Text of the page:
Whoops!

Remember how I was participating in NaNoWriMo but also started writing a play? (If you don’t, I mentioned it in the previous post)

Presently, the play is much more interesting to work on than the novel. Partly because I gave the characters in my play more emotions and more depth. (Which is my fault.) Also, unlike my previous plays, not everyone in this play is a complete jerk that spends the entire play yelling at the other characters.

But I have no title for this play because I tend to worry about titles last. (I’m terrible with titles, if you haven’t noticed.) In fact, I don’t even come up with the character’s names immediately. When I start writing a play, the characters are A, B, C, D, etc. They will even refer to each other by their designated letters, which always makes me feel like I’ve been watching far too much Gossip Girl. Especially with this play because the character that was B is named Brenda and the character that was D is named David. But the dialogue and plot comes first, names come second.

Well, hopefully this effort on a play is successful. So far, I think it’s better than my previous plays.

NaNoWriMo Update #1: Hey, I Decided to Write A Play While I’m At It!

I’m presently at 6,000 words with my novel simply because I’ve been a bit busy recently. So, I’m a bit behind, but I’ve been trying to write whenever I have the time. Which sometimes means that I end up writing at, oh, 3 a.m..

But Saturday night, I was sitting in an Argo Tea with my MacBook, working on my novel while simultaneously reading Bilal Dardai’s live-tweeting from a performance of “The Man Who Was Thursday” when an idea hit me.

What if I decided to switch the narration from third-person omniscient to first-person point of view for the very final chapter?

This would be to simply show how destructive the relationship that the two characters were in for most of the novel was to them personally. (I’m presently a bit fascinated by what love, infatuation, lust and obsession does to people and to their relationships by others. Those themes are not only explored in my novel, but also in the play that I managed to start working on. Only, the stories told in both of them are very, very different and the ending for one is a bit downbeat while the other one is a bloody tragedy at the end.)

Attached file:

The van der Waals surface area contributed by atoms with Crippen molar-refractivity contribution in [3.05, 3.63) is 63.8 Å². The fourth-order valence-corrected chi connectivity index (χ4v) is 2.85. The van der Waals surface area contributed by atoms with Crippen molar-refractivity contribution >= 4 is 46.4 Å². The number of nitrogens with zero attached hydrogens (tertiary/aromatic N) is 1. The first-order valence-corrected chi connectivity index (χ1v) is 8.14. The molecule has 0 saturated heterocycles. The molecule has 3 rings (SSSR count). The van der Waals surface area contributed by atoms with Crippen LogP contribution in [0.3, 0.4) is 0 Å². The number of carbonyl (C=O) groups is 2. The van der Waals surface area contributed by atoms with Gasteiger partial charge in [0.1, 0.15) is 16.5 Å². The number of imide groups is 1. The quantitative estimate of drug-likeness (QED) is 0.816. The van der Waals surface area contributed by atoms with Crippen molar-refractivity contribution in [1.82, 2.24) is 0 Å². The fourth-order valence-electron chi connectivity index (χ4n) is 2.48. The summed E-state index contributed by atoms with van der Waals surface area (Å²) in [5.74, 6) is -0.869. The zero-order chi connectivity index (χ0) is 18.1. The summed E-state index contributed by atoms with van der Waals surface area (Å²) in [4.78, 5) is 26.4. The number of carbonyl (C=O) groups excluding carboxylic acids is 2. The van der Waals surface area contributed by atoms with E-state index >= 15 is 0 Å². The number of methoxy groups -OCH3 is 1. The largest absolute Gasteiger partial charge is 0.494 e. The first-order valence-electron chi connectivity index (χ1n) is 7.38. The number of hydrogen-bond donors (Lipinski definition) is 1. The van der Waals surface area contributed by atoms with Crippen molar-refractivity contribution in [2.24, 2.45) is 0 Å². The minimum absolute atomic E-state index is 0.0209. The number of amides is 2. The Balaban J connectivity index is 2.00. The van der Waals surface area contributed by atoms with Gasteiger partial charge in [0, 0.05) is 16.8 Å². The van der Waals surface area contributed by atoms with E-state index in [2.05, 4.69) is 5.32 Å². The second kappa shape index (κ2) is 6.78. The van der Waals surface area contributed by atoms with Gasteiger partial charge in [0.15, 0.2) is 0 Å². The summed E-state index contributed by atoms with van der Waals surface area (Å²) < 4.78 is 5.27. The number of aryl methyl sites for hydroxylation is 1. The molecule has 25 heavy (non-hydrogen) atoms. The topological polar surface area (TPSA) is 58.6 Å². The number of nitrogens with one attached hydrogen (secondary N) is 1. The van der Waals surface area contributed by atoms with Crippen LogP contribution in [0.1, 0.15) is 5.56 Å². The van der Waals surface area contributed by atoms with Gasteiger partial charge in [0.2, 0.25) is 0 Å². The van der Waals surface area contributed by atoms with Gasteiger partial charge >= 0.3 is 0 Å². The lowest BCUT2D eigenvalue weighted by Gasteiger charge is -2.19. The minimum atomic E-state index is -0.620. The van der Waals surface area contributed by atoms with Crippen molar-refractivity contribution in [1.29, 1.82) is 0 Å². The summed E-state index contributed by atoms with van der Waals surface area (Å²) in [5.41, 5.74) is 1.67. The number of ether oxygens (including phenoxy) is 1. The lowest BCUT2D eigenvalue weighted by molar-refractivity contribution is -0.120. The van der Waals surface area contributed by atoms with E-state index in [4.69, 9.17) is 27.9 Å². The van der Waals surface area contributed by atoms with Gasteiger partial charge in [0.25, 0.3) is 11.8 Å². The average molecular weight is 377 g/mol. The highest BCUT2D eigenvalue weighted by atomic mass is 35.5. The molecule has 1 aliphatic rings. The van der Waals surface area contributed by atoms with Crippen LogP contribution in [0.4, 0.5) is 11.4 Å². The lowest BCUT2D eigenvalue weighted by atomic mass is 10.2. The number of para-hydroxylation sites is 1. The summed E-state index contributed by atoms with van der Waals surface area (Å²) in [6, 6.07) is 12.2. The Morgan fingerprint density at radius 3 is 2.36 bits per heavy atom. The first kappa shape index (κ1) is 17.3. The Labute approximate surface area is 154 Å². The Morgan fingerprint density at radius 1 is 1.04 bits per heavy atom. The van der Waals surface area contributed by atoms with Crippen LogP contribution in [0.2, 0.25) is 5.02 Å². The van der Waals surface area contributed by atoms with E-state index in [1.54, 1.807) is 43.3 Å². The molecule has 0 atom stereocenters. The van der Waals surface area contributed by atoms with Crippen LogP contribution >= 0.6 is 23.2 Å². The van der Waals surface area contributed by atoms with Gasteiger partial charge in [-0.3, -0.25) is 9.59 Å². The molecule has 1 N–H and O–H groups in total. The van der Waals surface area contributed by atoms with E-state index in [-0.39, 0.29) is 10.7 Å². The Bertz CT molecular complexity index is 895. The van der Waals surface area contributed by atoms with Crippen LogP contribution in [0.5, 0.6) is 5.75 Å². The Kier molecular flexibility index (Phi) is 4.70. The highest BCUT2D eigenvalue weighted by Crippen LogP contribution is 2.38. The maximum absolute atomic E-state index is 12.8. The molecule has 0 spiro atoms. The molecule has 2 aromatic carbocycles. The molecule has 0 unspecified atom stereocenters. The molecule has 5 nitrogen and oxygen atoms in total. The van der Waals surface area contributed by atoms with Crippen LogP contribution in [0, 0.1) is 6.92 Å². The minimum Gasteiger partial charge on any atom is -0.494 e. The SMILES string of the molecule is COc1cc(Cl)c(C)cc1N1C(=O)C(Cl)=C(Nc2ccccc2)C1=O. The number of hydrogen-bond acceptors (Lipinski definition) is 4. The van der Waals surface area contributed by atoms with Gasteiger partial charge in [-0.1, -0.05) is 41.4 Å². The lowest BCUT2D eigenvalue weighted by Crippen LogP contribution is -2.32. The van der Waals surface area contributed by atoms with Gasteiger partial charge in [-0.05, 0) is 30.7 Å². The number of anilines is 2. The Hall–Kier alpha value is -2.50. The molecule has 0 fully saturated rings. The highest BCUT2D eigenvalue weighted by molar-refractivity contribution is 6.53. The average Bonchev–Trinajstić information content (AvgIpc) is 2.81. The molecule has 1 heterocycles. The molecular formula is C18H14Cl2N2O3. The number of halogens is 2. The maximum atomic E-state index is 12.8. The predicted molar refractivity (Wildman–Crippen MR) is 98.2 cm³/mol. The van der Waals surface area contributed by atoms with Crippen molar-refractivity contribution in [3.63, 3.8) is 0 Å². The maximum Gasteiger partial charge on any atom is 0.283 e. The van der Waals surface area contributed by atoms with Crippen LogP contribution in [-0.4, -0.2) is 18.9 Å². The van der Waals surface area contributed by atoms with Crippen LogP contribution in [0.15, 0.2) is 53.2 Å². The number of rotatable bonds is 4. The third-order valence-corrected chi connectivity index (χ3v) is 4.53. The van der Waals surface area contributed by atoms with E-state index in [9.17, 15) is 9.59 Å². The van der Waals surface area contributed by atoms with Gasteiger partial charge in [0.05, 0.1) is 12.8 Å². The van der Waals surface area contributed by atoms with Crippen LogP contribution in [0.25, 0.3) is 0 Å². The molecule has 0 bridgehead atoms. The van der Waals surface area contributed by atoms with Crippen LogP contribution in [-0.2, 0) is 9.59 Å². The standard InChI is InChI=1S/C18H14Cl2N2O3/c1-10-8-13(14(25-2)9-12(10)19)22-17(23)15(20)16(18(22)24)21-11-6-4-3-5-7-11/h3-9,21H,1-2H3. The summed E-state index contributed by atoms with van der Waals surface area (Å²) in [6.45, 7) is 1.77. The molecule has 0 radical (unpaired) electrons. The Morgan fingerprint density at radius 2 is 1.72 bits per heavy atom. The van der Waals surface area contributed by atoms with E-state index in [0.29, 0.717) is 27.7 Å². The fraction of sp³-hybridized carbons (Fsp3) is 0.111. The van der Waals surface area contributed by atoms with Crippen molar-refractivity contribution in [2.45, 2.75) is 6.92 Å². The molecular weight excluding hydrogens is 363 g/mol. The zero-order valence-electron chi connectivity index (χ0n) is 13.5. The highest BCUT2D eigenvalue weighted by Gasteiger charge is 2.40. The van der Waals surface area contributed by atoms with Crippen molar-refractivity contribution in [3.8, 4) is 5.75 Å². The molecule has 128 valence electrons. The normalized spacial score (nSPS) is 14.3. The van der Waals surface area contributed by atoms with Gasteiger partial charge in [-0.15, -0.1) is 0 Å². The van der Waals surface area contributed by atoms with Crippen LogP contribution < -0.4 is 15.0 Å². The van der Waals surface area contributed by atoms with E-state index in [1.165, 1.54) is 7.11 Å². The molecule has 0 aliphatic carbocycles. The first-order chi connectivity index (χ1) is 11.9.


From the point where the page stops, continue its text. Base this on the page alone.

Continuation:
So far, I think that it is effective and manages to tie up the plot lines very well. I’m not sure if I will change the narration for the entire novel to first-person point of view for this secondary character. I’ll figure that out later and was in the process of debating that when I was kicked out of Argo Tea. (The staff decided to close early.)

In other news, I started writing a play too. At this moment, the play is coming along better than the novel. But I had a realization today that an actor can’t be hogtied on his back and have his facial expressions visible to the audience in most possible stagings. So, I’ll fix that in my stage directions. (Long story short: Obsessive ex-girlfriend of the protagonist kidnaps the protagonist’s best friend.)

NaNoWriMo or NaPlaWriMo?

The month of November happens to be the month for the annual National Novel Writing Month, NaNoWriMo, and National Playwriting Month, NaPlaWriMo. (It also happens to be NaBloPoMo, but I don’t have something to blog about everyday and I feel like writing every day might be a stretch for me.)

Now, which one of these might I participate in? You might think that I would be participating in NaPlaWriMo because of how much I love the theater. But I’ve decided to participate in NaNoWriMo since the idea that I have for a story to be told would be best told in a novel format rather than in the format of a play.

I have thirty days to write 50,000 words. I already have 1,734 words written, so writing 50,000 words seems like a goal that is possibly achievable.

What will make participating in NaNoWriMo will be that in the month of November, I have finals. I also have entrance essays to work on for two colleges that I’m apply to. (I’m trying to transfer.) So, in addition to those things, I will be trying to write a novel. But, after November 16, I begin my Winter Break, so I should have plenty of time to write.

Well, wish me luck. I won’t abandon this, I promise.
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What I’m Presently Writing

I’m now writing a fictitious story about the artistic director of a theater that wakes up one morning and realizes that he doesn’t know why he’s working in the theater.

I was also working on a novel I started in July and had gotten fairly far with, however I feel as though it is structurally a mess and I haven’t felt like looking at it and making notes on what needs to be changed.

Can Playwrights Write a Modern-Day Greek Tragedy?

I apologize in advance for the several posts I’ve recently been posting that have been related to ancient Greek theater, but that is what I’ve been studying in two of my classes and my thoughts have been going about ancient Greek theater and its styles in the modern world.

One thought that did occur to me was whether or not current, contemporary playwrights could write a modern-day Greek tragedy, but with a common man as the tragic hero, similar to what Arthur Miller did with “Death of a Salesman.”

I ask this question because I don’t think that there are any current playwrights that have written a modern-day Greek tragedy. If someone is willing to argue that “August: Osage County” is, I’d be willing to have that debate, but I don’t think it is.